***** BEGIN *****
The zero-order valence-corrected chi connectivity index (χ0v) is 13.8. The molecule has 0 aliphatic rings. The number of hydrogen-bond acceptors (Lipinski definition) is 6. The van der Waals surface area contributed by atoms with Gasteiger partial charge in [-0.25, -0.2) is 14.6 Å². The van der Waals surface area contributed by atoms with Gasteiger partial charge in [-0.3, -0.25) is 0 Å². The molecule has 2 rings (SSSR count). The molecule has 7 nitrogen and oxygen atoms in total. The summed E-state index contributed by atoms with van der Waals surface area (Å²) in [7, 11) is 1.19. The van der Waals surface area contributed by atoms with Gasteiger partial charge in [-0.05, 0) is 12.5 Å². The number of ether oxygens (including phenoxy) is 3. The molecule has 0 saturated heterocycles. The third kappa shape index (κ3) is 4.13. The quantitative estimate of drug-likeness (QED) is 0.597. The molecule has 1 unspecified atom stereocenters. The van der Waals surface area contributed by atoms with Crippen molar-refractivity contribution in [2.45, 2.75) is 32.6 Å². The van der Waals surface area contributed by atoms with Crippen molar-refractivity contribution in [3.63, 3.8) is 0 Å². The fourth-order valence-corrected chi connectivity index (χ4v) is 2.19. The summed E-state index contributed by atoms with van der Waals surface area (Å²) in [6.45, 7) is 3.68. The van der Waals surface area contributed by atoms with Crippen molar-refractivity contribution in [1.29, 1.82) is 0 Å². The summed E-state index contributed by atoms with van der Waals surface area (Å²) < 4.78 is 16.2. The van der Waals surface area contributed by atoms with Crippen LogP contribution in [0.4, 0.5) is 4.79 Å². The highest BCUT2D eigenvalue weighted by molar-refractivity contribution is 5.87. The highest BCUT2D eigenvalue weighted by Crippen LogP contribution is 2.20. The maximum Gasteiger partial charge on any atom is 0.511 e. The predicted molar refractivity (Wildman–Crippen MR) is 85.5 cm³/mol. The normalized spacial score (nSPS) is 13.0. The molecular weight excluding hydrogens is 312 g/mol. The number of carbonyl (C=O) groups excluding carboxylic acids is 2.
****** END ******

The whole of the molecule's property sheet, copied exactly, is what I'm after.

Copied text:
The zero-order valence-corrected chi connectivity index (χ0v) is 13.8. The molecule has 0 aliphatic rings. The number of hydrogen-bond acceptors (Lipinski definition) is 6. The van der Waals surface area contributed by atoms with Gasteiger partial charge in [-0.25, -0.2) is 14.6 Å². The van der Waals surface area contributed by atoms with Gasteiger partial charge in [-0.3, -0.25) is 0 Å². The molecule has 2 rings (SSSR count). The molecule has 7 nitrogen and oxygen atoms in total. The summed E-state index contributed by atoms with van der Waals surface area (Å²) in [7, 11) is 1.19. The van der Waals surface area contributed by atoms with Gasteiger partial charge in [-0.05, 0) is 12.5 Å². The number of ether oxygens (including phenoxy) is 3. The molecule has 0 saturated heterocycles. The third kappa shape index (κ3) is 4.13. The quantitative estimate of drug-likeness (QED) is 0.597. The molecule has 1 unspecified atom stereocenters. The van der Waals surface area contributed by atoms with Crippen molar-refractivity contribution in [2.45, 2.75) is 32.6 Å². The van der Waals surface area contributed by atoms with Crippen molar-refractivity contribution in [3.63, 3.8) is 0 Å². The fourth-order valence-corrected chi connectivity index (χ4v) is 2.19. The summed E-state index contributed by atoms with van der Waals surface area (Å²) in [6.45, 7) is 3.68. The van der Waals surface area contributed by atoms with Crippen molar-refractivity contribution in [1.29, 1.82) is 0 Å². The summed E-state index contributed by atoms with van der Waals surface area (Å²) < 4.78 is 16.2. The van der Waals surface area contributed by atoms with Crippen LogP contribution in [0.4, 0.5) is 4.79 Å². The highest BCUT2D eigenvalue weighted by molar-refractivity contribution is 5.87. The highest BCUT2D eigenvalue weighted by Crippen LogP contribution is 2.20. The maximum Gasteiger partial charge on any atom is 0.511 e. The predicted molar refractivity (Wildman–Crippen MR) is 85.5 cm³/mol. The normalized spacial score (nSPS) is 13.0. The molecular weight excluding hydrogens is 312 g/mol. The number of carbonyl (C=O) groups excluding carboxylic acids is 2.